One difficulty with studying the New Testament, and especially the Gospel accounts, is that certain religious and political groups are referenced without explanation. The first century Biblical writers wrote about events under the assumption that their audience knew who these groups of people were. They also assumed their readers knew what these groups believed in and the influence over everyday life they did or did not possess.
For us in the 21st century, however, these groups can be something of a mystery and a puzzle. One complicating factor in understanding the Gospels (and the rest of the New Testament) is that the Bible does not present to us a unified, Jewish-based religion founded on the same faith and teachings as the ancient patriarchs.
The Bible presents to us different flavors of a religion known as Judaism, which, although it had similarities with Old Testament teachings, was mainly composed of self-righteous religious traditions.
In his monumental work entitled "Antiquities of the Jews," the Jewish historian Flavius Josephus lists at least four main non-Christian religious sects of first century Judaism. They are the Pharisees, the Sadducees, the Essenes and a sect founded by Judas the Galilean (the Zealots).
Only two of the sects listed by Josephus are specifically recorded as such in the New Testament. They are the Pharisees and the Sadducees.
But there stood up certain of those who believed, who were of the sect of the Pharisees, saying, "It is obligatory to circumcise them, and to command them to keep the law of Moses." (Acts 15:5, HBFV).
Then the high priest rose up, and all those with him, being of the sect of the Sadducees; and they were filled with anger (Acts 5:17, HBFV).
One partly political-based party, the Zealots, is reference twice in Scripture.
And when it was day, He called His disciples to Him and chose from them twelve, whom He also named apostles . . . Matthew and Thomas; James, the son of Alpheus, and Simon who was called Zealot (Luke 6:13, 15, HBFV).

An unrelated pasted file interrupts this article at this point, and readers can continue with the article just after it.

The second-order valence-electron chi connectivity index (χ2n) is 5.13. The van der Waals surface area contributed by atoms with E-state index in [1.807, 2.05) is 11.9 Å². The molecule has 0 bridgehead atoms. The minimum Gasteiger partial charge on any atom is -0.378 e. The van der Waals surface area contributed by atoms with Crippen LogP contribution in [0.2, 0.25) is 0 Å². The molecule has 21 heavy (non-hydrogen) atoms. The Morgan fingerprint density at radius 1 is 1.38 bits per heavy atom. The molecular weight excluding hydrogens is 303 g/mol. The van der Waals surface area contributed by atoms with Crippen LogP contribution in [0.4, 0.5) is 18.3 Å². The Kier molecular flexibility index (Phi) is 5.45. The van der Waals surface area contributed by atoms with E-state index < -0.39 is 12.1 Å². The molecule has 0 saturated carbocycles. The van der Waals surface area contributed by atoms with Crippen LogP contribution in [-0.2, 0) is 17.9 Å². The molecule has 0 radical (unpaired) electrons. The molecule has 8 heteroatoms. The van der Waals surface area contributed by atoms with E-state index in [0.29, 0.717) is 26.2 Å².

Then they (the apostles) returned to Jerusalem from the mountain called Mount of Olives, which is near Jerusalem, being about the distance of a Sabbath’s journey.
And after entering Jerusalem, they went up into the upper chamber, where both Peter and James were staying; and John and Andrew; Philip and Thomas; Bartholomew and Matthew; James, the son of Alpheus, and Simon the Zealot; and Jude, the brother of James (Acts 1:12 - 13, HBFV).
Specific sects and other related grouping of people not listed by Josephus, but which are discussed in the Bible (and covered in this series), include the disciples of John the Baptist, the elders, the priests, the Sanhedrin, the scribes and the Herodians.
Although a bit obvious, it should be stated that each group claimed a monopoly on the truth (either regarding God or politics in general). They usually argued and fought with one another over the correctness of their respective views.
The most important divisions among Jewish groups had to do with debates over three primary areas of God's law, which are Marriage, Sabbath and Religious Festivals, and the Temple and Purity.
It may seem, by reading the New Testament, that a great number of people belonged or associated with a particular party or religious group. At no time, however, did any group or sect constitute a majority of the population.